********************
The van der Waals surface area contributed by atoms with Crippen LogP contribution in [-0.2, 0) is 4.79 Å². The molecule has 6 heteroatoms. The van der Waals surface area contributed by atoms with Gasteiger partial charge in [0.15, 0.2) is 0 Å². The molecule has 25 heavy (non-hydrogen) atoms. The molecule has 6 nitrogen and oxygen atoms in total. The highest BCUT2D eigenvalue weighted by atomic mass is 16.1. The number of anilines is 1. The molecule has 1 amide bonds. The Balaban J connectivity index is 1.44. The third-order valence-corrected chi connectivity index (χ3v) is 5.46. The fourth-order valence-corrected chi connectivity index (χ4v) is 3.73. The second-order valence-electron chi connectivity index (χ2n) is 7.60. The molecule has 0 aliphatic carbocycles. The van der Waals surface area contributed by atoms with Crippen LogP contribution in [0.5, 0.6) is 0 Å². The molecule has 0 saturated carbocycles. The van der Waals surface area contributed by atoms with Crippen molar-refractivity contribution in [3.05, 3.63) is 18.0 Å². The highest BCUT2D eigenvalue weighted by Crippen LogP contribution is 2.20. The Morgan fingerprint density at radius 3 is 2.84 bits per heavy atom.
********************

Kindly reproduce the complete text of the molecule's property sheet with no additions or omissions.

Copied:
The van der Waals surface area contributed by atoms with Crippen LogP contribution in [-0.2, 0) is 4.79 Å². The molecule has 6 heteroatoms. The van der Waals surface area contributed by atoms with Gasteiger partial charge in [0.15, 0.2) is 0 Å². The molecule has 25 heavy (non-hydrogen) atoms. The molecule has 6 nitrogen and oxygen atoms in total. The highest BCUT2D eigenvalue weighted by atomic mass is 16.1. The number of anilines is 1. The molecule has 1 amide bonds. The Balaban J connectivity index is 1.44. The third-order valence-corrected chi connectivity index (χ3v) is 5.46. The fourth-order valence-corrected chi connectivity index (χ4v) is 3.73. The second-order valence-electron chi connectivity index (χ2n) is 7.60. The molecule has 0 aliphatic carbocycles. The van der Waals surface area contributed by atoms with Crippen LogP contribution in [0.5, 0.6) is 0 Å². The molecule has 0 saturated carbocycles. The van der Waals surface area contributed by atoms with Crippen molar-refractivity contribution in [3.05, 3.63) is 18.0 Å². The highest BCUT2D eigenvalue weighted by Crippen LogP contribution is 2.20. The Morgan fingerprint density at radius 3 is 2.84 bits per heavy atom.